Published on July 24th, 2019 | by Dan Nicholls0
The Last Black Man in San Francisco
In a summer stuffed with senseless sequels, The Last Black Man in San Francisco, from Joe Talbot and Jimmie Falls, feels like a cinematic vacation.
Some things are universal regardless of the location you were raised, currently reside, or dream of moving to. If you’ve spent any real time in a place to the point you called it “home” then you know the love and the hate that wrestles in your heart after putting down roots anywhere. The astounding feature film debut by director Joe Talbot is a soulful yearning for the places, people, and moments gone past that haunt us still.
The Last Black Man in San Francisco’s story was developed by Talbot and the film’s star, Jimmie Fails; the actor lends his talents and his name to his character, loosely dramatizing his own personal story. Their combined talent is immense. Talbot gently weaves a brushstroke that deftly draws the city he and Fails so dearly cherish.
Jimmie and his best friend Montgomery (Jonathan Majors, in a breathtaking performance) skateboard across their home city on regular visits to a beautiful old house they voluntarily maintain. Jimmie grew up in it, before his father’s addictions caused the family to lose everything, and his grandfather allegedly was the one who built the house in 1946. Jimmie’s lost everything – he was living in a car before sleeping on a floor in the home Montgomery shares with his grandfather, his father carries around too much anger, and his mother isn’t a factor in his life at all. This house is more than just shelter for Jimmie.
The house’s current occupants leave and Jimmie jumps at the chance to stake a claim on it as his very own. It’s glorified squatting but it’s the life of a king for him. He finally has his castle back and nothing can nip at his glow, until the harsh realities of society creep in to spoil things.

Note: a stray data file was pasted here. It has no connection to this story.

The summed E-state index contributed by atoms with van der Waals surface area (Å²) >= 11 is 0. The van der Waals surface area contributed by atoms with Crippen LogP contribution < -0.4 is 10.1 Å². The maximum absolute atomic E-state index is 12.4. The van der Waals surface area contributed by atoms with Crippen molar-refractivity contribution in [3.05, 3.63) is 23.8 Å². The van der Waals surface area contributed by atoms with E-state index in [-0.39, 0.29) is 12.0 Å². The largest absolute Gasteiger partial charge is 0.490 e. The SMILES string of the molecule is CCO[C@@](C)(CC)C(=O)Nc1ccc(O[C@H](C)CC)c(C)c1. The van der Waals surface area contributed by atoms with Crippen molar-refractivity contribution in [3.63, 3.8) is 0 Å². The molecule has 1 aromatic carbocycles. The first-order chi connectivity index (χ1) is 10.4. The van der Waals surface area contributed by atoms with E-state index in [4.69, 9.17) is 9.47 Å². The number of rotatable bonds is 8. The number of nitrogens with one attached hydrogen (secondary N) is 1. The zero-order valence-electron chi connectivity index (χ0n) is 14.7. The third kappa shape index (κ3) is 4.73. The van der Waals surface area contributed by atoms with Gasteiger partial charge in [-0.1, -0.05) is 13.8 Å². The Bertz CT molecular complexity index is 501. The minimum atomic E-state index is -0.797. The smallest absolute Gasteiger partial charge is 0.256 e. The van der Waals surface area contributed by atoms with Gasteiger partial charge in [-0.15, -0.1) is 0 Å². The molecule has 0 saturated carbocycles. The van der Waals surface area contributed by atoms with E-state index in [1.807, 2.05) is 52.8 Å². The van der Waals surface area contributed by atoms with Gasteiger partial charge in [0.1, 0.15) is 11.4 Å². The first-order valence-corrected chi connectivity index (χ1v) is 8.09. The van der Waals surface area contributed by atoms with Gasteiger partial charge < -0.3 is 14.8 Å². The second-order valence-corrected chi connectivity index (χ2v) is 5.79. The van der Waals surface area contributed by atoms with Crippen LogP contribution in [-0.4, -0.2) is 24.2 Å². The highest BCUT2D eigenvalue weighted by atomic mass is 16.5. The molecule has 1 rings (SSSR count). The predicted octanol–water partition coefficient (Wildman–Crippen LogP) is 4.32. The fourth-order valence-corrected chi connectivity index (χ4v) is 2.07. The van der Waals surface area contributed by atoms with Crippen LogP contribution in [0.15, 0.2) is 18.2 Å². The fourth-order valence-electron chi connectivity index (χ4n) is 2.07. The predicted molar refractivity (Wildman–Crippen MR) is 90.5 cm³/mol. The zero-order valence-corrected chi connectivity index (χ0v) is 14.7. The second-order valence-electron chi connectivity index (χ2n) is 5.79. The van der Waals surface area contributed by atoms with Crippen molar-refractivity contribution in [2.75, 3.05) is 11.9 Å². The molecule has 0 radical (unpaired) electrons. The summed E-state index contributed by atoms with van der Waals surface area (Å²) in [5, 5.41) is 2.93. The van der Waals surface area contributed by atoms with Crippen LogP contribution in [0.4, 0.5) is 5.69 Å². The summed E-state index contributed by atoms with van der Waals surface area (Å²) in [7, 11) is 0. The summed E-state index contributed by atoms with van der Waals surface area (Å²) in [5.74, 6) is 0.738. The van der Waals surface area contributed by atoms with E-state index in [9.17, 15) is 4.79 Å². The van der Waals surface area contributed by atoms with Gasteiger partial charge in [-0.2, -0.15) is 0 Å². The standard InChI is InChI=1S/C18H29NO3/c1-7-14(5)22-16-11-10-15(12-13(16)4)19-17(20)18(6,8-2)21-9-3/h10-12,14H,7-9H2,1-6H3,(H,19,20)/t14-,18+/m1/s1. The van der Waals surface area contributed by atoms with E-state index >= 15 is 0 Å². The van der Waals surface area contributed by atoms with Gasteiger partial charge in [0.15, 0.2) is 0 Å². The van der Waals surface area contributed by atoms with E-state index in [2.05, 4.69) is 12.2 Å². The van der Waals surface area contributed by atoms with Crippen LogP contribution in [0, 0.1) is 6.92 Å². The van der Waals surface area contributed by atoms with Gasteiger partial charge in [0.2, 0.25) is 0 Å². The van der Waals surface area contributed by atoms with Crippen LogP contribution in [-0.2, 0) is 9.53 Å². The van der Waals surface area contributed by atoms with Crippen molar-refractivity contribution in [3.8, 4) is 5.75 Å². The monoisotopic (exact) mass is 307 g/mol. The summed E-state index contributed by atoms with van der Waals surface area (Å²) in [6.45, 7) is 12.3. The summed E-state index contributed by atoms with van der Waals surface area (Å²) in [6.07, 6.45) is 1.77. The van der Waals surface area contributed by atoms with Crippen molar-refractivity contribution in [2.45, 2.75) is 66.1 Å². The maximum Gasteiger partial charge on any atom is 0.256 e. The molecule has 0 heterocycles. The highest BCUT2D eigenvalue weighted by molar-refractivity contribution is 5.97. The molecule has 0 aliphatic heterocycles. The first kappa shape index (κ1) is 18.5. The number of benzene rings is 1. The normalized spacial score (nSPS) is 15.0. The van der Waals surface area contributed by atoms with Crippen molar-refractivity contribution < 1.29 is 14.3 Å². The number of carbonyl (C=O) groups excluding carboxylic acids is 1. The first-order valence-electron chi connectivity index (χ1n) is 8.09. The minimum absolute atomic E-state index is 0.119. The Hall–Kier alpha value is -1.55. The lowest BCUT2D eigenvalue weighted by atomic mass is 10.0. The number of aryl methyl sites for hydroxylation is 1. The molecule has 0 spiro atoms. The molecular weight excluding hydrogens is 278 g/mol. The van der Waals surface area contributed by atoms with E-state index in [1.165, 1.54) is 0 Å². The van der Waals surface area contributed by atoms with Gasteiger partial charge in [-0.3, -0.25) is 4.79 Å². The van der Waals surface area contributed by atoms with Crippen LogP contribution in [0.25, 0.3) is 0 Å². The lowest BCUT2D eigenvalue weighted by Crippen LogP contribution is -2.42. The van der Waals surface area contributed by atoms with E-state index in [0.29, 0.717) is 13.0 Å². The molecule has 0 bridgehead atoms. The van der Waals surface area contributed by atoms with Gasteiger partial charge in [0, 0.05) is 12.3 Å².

As Jimmie reckons with his past by trying to recreate it in the present, Montgomery observes obediently from his friend’s side, collecting bits and pieces to form into a stage play. They lament and occasionally rage against the gentrification that has spread over San Francisco like a plague (a dash of fantasy is tossed in with a nuclear rotting bay producing mutated fish). As the inevitability of eviction approaches they inch towards a fight or flight moment.
Chipped paint, scuffed wood, and dusty sunbeams through stained glass windows. Are the things that make a building a house the same that make a house a home? Montgomery believes that home is where your heart is, but Jimmie can’t let the house go. When Montgomery finally performs his one-man play, he brings the walls crashing down while leaving the air between them clear of dust. Sorting out the baggage in the basement leaves them both with new perspectives to pursue.
In a summer stuffed with senseless sequels, San Francisco feels like a pure cinematic vacation. It’s a title that will need to be sought out but will reap rewards for your effort. The Last Black Man in San Francisco is a deeply affecting, heartfelt, and emotional film sonnet for sensitive souls.